Beer isn't beer

Lily Waite explores beer’s strange knack of always pulling us back in


What is beer? Beyond the liquid, beyond its component parts – water, malt, hops, and yeast – and beyond its refreshment, relaxation, and inebriation: is it a product, a religion, an identity? Is it social lubricant, social glue, social change, or social escape? It’s made by people, and for people, and so is inherently personal – in terms of craft beer, you may come to know the brewers’ technical preferences or skills by repetition of enjoyment, and you get to know your local bottle shop staff’s personalities, and beyond the familiarities of craft beer, you may become known in your local by your regular pint. 

It is, too, inherently political, by virtue of the people tirelessly heaving malt and slinging kegs, and due to class, economics, geography, identity, and much more. But is craft beer a community, as is so often claimed online, or the illusion of one? Is online beer community real, or is it simply shouting into a digital void? Why do I keep returning to it, despite feeling exhausted by it? Is it the ease of proximity, comfort, social network, or more? 

I’ve been working in beer in one way or another for five years, behind bars, in bottle shops, behind social media accounts, and now as a writer and pseudo-brewer. Beer is woven into much of the fabric of my life: brewery stickers are smattered across the computer upon which I type, and the chair upon which I sit; much of my wardrobe is made up of merch from one brewery or another; and upon visiting my parents, my dad will text me to ask which beers I’d like him to get in. At home, like so many of us in the beer world, my fridge plays host to beers from numerous countries, of varying styles, and mentally earmarked for a range of occasions. Beer’s not just my work, but one of the most enduring and consuming hobbies I’ve ever dedicated myself to. 

But, increasingly, I’ve found myself growing tired of keeping up with the latest trends, breweries, or releases. I’ve found it hard to write about beer in the abstract, charting exciting fashions and ‘Which Beers You Should Be Drinking This Summer!’ Against the backdrop of a brutal pandemic that has ripped through the world – and continues to do so – international uprisings against systemic racism and police brutality, and so much more injustice, beer simply seems trivial.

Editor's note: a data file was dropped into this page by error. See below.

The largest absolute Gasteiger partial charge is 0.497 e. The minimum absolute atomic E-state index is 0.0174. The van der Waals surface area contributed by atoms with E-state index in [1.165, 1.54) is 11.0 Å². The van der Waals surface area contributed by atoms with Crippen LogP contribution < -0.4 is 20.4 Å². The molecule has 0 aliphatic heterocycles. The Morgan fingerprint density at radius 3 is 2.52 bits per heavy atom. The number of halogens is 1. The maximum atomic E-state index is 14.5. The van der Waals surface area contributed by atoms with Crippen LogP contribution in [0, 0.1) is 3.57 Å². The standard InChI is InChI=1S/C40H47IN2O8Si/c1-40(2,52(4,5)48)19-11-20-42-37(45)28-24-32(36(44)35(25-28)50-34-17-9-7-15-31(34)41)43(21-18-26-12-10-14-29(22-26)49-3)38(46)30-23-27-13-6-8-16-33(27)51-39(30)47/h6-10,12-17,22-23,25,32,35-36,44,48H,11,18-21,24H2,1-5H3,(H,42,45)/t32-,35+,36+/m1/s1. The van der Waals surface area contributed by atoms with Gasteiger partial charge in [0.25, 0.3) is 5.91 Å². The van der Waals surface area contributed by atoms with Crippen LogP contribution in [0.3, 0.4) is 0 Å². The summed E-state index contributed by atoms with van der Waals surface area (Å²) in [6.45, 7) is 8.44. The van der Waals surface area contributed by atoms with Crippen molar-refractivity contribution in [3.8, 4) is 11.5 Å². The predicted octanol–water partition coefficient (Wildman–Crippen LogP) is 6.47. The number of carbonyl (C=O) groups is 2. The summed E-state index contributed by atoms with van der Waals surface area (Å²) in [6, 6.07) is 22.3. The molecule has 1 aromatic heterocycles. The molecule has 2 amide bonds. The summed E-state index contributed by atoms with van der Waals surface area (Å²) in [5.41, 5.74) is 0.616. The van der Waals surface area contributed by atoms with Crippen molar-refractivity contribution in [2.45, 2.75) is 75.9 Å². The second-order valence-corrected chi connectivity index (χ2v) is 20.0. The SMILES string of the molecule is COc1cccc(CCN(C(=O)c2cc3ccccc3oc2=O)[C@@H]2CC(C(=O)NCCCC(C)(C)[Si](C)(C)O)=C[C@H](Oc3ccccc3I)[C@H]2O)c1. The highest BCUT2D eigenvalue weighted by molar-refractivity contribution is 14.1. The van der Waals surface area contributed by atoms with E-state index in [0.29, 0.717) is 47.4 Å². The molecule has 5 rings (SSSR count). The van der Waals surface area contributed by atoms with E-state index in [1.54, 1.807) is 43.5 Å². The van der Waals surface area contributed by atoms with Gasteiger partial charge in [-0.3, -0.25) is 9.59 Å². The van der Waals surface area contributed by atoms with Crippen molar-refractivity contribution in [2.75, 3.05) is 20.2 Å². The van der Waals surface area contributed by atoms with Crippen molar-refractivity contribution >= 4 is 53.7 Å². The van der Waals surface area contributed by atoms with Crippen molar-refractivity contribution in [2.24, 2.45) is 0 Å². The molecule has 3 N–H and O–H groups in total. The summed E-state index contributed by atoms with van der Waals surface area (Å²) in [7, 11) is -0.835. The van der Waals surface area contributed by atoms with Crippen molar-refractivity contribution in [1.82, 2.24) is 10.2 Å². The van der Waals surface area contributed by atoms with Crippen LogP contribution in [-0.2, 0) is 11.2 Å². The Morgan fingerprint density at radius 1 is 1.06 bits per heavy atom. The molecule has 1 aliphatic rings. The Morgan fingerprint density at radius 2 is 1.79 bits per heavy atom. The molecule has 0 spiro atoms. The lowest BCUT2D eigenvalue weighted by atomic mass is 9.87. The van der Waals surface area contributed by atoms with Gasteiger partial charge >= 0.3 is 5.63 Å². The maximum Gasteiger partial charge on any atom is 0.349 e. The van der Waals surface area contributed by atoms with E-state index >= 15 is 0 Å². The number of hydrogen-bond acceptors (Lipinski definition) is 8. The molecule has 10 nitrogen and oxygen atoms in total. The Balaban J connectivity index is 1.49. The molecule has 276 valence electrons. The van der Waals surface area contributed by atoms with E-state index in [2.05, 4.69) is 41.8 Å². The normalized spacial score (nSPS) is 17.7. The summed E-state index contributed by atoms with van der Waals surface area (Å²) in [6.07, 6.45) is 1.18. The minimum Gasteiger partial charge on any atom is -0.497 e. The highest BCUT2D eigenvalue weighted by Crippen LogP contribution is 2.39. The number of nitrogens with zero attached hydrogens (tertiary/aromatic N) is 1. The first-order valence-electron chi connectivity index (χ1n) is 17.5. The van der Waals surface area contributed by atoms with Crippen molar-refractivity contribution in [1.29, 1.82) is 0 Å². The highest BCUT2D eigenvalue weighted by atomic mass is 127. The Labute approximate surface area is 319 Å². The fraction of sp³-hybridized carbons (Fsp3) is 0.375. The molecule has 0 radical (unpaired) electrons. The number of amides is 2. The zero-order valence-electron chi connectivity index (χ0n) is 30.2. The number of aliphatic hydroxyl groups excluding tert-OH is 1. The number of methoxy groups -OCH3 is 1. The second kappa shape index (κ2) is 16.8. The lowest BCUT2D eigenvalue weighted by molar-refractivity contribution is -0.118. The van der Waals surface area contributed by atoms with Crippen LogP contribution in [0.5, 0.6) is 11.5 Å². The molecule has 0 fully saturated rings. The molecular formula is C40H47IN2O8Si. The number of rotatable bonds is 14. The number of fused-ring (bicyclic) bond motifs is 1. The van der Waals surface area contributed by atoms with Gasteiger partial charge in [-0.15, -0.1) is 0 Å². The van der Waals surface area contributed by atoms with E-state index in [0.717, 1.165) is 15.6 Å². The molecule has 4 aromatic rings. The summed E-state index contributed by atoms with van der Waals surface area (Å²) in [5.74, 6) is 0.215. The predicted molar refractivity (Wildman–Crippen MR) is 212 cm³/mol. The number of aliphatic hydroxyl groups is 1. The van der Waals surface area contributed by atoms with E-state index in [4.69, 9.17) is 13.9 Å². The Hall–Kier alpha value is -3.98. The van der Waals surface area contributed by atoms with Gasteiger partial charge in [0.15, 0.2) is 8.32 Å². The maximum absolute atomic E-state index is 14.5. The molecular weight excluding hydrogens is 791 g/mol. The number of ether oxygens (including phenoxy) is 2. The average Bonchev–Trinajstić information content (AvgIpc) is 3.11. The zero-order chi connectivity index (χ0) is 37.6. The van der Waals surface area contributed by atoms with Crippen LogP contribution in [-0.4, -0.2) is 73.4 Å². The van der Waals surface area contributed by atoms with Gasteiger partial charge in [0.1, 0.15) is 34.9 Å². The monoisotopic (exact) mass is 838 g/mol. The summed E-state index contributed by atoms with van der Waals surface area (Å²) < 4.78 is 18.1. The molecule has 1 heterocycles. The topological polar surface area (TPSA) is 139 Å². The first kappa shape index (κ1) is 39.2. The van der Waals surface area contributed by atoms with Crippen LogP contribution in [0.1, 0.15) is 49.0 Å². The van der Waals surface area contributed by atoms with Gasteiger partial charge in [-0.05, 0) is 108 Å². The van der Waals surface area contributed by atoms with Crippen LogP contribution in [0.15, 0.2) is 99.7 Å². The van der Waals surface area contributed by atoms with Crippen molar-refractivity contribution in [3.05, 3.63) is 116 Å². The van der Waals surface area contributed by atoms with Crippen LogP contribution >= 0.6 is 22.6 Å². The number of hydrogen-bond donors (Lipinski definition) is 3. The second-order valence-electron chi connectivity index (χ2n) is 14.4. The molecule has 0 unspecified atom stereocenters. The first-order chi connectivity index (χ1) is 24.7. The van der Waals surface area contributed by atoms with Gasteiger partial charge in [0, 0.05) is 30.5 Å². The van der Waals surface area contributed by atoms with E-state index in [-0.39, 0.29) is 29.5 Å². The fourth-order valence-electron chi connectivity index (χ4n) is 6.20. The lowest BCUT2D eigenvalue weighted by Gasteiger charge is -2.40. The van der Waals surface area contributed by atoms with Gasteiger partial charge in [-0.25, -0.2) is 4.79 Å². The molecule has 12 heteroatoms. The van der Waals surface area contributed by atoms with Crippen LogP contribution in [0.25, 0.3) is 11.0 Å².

Familiarity breeds contempt

It can be easy, if you’re not careful, to fall out of love with something. It happens to me with disconcerting regularity, such is my impulsive personality. My sourdough starter is currently languishing in the back of my fridge, my flowerbeds are certainly worse for wear, and aside from the one still life completed three months ago, I haven’t painted in years, despite having a bachelor’s degree in, well, painting.

I fell out of love with beer around Christmas last year. I’d done the same a few months before, and a number of months before that. My interest simply waned, and my tastebuds forgot what I liked, and why I liked it. Beers that had been years-long favourites and trusty stalwarts faded into apparent insignificance, and some were outright disinteresting. I turned to cider and wine instead, and, ever-prone to all-or-nothing thinking, began to lament my failed beer career, and longed to one day simply enjoy a whole pint of lager once more.

Obviously, this is the case: I’ve been enjoying cold, crisp lagers replete with glorious mounds of foamy head and the perfect marriage between bready malts and snappy hops, gently zesty and spicy wits, and subtle but singing grisettes with great aplomb of late. I have, to all intents and purposes, fallen back in love with that which consumes so much of my life. And so, in a fair swap, I consume all that I can.

For many of us, that first beer is enough to spark an interest that can last a lifetime

Inevitably, so much of what I, and we all, enjoy so much about beer is the liquid itself. For many of us, we remember that ‘gateway’ beer so clearly that it still holds a place in our hearts – some of us may still remember the moment we took that first sip. Mine was a bottled Punk IPA at last call in a Wetherspoons in Cheltenham circa 2013, a beer that I incognizantly and drunkenly described to my friend as “peachy, with biscuit-y malts”. For many of us, that first beer is enough to spark an interest that can last a lifetime, and can literally change the trajectory of our lives.